Plaintiffs can bring the hospital into the claim by arguing that due diligence was not conducted, that the EMR was not vetted carefully before it was purchased, or that the system was not tested well enough before implementation. This is because the hospital has a duty to buy, use, and maintain equipment in good working order. “This is one weakness the jury may find in the ‘we have lousy equipment’ claim,” Victoroff cautions.

The vendor. “It’s stranger every year that plaintiffs do not seem to have figured out how to reach into the deep pockets of the vendors,” Victoroff laments.

Indemnification clauses are one way vendors insulate themselves from malpractice litigation. The “learned intermediary” defense doctrine holds that the manufacturer fulfilled its duty upon providing all necessary information to the hospital, a “learned intermediary,” which then interacts with the consumer of the product. Despite this, says Victoroff, “nothing is ironclad in contract law.” Victoroff is unaware of any ED malpractice cases in which hospitals have overcome these challenges and held vendors legally responsible.

“But one thing docs need to know is that their malpractice insurance almost certainly excludes coverage from anyone they indemnify,” Victoroff says. This means that when hospitals or EPs sign the contract stating they will “hold harmless” the vendor, any defense expenses are coming out of their own pocket.

Some hospitals are negotiating limitations on liability with vendors. “There has been a move away from boilerplate contracting with EMRs,” says Deborah E. Ballantyne, JD, a risk management analyst at the ECRI Institute. In any case, Ballantyne says it is possible a vendor could be held liable for an EMR’s design flaw — unless it was part of a modification requested by the hospital.

“The harm suffered by an ED patient may or may not be causally linked to the EMR,” Ballantyne says, noting that unless the treatment decision was a direct result of the design flaw, liability would remain with the EP. “What comes to mind is an error where the EMR consistently misidentifies lab results. If abnormal results do not generate an alert to the ED provider, the defense may have a valid argument that the EMR was at fault, and the vendor should be liable.

During malpractice litigation, it often becomes apparent that the EMR made it difficult to access important data, such as allergy information that requires multiple clicks to view. It can be hard to distinguish something the patient told a triage nurse minutes ago from years-old medical history. Auto-populated data also can create erroneous records. “These could be persuasive arguments, but may not hold the same weight as a design flaw,” Ballantyne adds.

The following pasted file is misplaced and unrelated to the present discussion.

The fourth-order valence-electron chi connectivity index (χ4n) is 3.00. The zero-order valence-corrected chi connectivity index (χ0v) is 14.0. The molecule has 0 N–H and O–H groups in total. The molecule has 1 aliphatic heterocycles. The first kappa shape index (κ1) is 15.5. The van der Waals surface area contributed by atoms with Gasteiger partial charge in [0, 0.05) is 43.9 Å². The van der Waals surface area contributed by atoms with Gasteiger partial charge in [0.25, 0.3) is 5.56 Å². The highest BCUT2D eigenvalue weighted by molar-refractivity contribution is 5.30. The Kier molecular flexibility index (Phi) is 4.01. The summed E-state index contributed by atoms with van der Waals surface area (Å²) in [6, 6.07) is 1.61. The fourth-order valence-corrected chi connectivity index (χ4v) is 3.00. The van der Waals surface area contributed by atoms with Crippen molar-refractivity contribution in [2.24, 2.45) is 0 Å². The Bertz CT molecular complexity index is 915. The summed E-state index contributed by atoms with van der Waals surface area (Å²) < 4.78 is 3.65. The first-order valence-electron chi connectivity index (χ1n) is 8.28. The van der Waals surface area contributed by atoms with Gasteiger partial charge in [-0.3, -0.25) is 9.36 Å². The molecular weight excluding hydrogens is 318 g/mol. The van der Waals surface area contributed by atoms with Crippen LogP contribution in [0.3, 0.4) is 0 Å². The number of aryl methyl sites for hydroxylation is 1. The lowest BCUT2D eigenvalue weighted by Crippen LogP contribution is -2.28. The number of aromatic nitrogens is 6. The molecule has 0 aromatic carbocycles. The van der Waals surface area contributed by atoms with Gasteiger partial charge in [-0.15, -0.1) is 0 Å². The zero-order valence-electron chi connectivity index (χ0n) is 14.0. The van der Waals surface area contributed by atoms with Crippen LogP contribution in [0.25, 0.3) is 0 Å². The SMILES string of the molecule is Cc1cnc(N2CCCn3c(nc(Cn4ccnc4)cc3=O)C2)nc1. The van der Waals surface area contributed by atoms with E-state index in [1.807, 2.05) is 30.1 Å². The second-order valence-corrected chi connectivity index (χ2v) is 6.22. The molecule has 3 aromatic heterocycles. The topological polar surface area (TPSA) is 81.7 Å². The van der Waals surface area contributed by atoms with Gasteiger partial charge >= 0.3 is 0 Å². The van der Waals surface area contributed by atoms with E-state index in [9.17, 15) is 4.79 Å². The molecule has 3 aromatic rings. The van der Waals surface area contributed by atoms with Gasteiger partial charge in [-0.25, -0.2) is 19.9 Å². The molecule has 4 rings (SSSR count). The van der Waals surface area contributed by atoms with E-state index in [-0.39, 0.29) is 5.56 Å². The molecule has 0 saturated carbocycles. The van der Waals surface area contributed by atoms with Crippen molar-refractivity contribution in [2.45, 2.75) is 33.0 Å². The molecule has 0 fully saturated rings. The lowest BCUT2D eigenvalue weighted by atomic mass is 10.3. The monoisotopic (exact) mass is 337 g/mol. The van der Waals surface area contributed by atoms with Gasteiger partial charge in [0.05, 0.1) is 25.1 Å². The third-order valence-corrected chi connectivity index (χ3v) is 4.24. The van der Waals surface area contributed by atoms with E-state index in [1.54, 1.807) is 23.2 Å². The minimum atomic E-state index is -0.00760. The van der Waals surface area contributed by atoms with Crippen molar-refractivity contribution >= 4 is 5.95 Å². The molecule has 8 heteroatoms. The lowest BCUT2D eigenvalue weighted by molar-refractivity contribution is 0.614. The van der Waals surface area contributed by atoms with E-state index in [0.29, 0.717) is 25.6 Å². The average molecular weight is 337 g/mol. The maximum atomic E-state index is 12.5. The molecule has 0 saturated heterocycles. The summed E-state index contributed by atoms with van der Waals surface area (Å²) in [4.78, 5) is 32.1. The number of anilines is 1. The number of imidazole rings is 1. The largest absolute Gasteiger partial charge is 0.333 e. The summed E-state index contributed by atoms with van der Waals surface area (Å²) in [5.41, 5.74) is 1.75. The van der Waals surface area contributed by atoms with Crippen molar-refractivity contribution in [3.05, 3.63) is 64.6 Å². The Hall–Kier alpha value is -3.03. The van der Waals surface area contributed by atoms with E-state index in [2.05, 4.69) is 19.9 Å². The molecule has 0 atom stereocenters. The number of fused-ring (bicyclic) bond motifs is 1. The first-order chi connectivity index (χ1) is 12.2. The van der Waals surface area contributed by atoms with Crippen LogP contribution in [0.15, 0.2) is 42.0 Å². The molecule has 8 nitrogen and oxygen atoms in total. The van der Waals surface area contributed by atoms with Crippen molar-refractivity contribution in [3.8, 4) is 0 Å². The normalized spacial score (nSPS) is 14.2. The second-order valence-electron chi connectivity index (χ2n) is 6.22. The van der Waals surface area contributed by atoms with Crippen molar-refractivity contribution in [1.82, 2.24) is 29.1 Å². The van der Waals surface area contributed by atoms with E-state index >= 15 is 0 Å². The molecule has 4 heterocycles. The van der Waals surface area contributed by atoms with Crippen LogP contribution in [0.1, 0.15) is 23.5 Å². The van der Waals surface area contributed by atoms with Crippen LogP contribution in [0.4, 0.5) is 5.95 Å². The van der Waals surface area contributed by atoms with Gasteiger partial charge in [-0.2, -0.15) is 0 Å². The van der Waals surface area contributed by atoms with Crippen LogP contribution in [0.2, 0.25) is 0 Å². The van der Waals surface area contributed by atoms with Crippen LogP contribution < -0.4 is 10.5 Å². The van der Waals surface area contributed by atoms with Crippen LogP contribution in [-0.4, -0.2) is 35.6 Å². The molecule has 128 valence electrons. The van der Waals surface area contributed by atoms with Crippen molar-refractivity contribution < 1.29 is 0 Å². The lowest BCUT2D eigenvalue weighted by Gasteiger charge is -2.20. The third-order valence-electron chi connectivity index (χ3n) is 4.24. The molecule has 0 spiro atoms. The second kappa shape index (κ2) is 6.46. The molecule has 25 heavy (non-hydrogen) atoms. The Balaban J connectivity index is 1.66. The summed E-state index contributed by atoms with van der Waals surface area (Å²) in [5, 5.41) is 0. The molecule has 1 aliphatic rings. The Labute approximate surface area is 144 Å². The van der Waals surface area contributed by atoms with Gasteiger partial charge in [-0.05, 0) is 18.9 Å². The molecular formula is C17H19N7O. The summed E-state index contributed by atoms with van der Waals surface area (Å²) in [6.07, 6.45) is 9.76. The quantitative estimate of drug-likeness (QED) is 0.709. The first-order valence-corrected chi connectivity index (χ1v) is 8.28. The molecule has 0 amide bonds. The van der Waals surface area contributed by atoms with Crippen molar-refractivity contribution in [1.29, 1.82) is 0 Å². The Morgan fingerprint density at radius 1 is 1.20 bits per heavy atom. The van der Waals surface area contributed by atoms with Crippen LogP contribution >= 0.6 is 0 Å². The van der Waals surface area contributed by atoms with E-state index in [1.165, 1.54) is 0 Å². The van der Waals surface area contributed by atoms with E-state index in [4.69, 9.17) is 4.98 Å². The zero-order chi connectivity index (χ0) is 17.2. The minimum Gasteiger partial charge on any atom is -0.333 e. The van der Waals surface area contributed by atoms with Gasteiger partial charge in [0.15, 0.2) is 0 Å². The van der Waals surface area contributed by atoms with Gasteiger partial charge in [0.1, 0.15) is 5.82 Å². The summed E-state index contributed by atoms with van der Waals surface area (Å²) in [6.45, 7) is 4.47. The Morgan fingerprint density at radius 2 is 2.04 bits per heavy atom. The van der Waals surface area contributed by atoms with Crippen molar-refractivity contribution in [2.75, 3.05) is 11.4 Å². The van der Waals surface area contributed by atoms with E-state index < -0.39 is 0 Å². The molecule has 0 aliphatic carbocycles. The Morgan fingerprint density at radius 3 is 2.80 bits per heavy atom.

To place liability squarely on the vendor, the hospital would need to demonstrate that the EMR was more complex to use than advertised or did not perform according to specifications. “The hospital is responsible to fully vet the EMR system,” Ballantyne notes.

The vendor could argue that user errors can be eliminated with training, raising questions about whether the hospital provided enough education to ED providers. “Training records would likely be reviewed for staff and clinicians who treated the patient at issue,” Ballantyne says.

Previously documented complaints about EMR usability, if brought into evidence, could support the EP’s contention that the EMR contributed to harm. However, this argument would not deflect liability from the hospital. “The hospital was in control of which type of EMR system was implemented,” Ballantyne explains.

The plaintiff may not even be aware that the EMR was the cause or contributing factor in the patient’s injury or death at the time the lawsuit is filed. This raises the possibility of the defendants bringing in the vendor as a third-party defendant. “Or, in the case where the vendor was also a defendant, the provider defendant would file a cross-claim, asserting whatever theories of liability fit the facts,” Ballantyne says.

According to Ballantyne, the vendor could face liability if the design flaw was known to the vendor and not disclosed or discoverable during vetting. Also, the vendor could be held liable if the design flaw provided incorrect information and that information was the primary basis for a medical decision. Ultimately, Ballantyne says, “The EP cannot delegate medical decision-making to a computer program.”

REFERENCES

  1. Koppel R, Metlay JP, Cohen A, et al. Role of computerized physician order entry systems in facilitating medication errors. JAMA 2005;293:1197-1203.
  2. Harrington L. Electronic health record-related events in medical malpractice claims: User error versus use error. J Patient Saf 2018; Mar 8. doi: 10.1097/PTS.0000000000000286. [Epub ahead of print].